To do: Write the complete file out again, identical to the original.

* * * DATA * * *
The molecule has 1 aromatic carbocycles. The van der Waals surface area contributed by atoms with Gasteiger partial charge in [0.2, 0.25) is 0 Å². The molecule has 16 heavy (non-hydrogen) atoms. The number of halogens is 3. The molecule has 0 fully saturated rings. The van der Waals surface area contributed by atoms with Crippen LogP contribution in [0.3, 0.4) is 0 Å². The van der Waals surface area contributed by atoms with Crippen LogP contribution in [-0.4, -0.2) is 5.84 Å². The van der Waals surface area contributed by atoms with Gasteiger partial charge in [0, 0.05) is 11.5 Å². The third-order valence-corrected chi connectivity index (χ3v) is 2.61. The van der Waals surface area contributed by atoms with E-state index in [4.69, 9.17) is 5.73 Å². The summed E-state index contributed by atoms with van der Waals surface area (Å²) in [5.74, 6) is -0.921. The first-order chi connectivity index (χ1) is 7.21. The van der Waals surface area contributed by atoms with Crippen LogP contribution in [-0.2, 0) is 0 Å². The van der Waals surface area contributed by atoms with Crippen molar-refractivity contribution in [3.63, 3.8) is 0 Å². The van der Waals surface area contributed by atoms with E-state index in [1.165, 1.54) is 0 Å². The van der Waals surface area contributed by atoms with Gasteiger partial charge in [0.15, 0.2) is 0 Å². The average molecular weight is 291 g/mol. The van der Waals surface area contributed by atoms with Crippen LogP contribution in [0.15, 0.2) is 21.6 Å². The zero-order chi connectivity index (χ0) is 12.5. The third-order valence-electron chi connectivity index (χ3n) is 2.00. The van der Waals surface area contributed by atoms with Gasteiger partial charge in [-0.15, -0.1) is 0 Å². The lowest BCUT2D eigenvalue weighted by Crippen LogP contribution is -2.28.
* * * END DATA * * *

The molecule has 1 aromatic carbocycles. The van der Waals surface area contributed by atoms with Gasteiger partial charge in [0.2, 0.25) is 0 Å². The molecule has 16 heavy (non-hydrogen) atoms. The number of halogens is 3. The molecule has 0 fully saturated rings. The van der Waals surface area contributed by atoms with Crippen LogP contribution in [0.3, 0.4) is 0 Å². The van der Waals surface area contributed by atoms with Crippen LogP contribution in [-0.4, -0.2) is 5.84 Å². The van der Waals surface area contributed by atoms with Gasteiger partial charge in [0, 0.05) is 11.5 Å². The third-order valence-corrected chi connectivity index (χ3v) is 2.61. The van der Waals surface area contributed by atoms with E-state index in [4.69, 9.17) is 5.73 Å². The summed E-state index contributed by atoms with van der Waals surface area (Å²) in [5.74, 6) is -0.921. The first-order chi connectivity index (χ1) is 7.21. The van der Waals surface area contributed by atoms with Crippen LogP contribution in [-0.2, 0) is 0 Å². The van der Waals surface area contributed by atoms with Crippen molar-refractivity contribution in [3.63, 3.8) is 0 Å². The van der Waals surface area contributed by atoms with E-state index in [1.165, 1.54) is 0 Å². The van der Waals surface area contributed by atoms with Gasteiger partial charge in [0.15, 0.2) is 0 Å². The average molecular weight is 291 g/mol. The van der Waals surface area contributed by atoms with Crippen LogP contribution in [0.15, 0.2) is 21.6 Å². The zero-order chi connectivity index (χ0) is 12.5. The third-order valence-electron chi connectivity index (χ3n) is 2.00. The van der Waals surface area contributed by atoms with Gasteiger partial charge in [-0.15, -0.1) is 0 Å². The lowest BCUT2D eigenvalue weighted by Crippen LogP contribution is -2.28.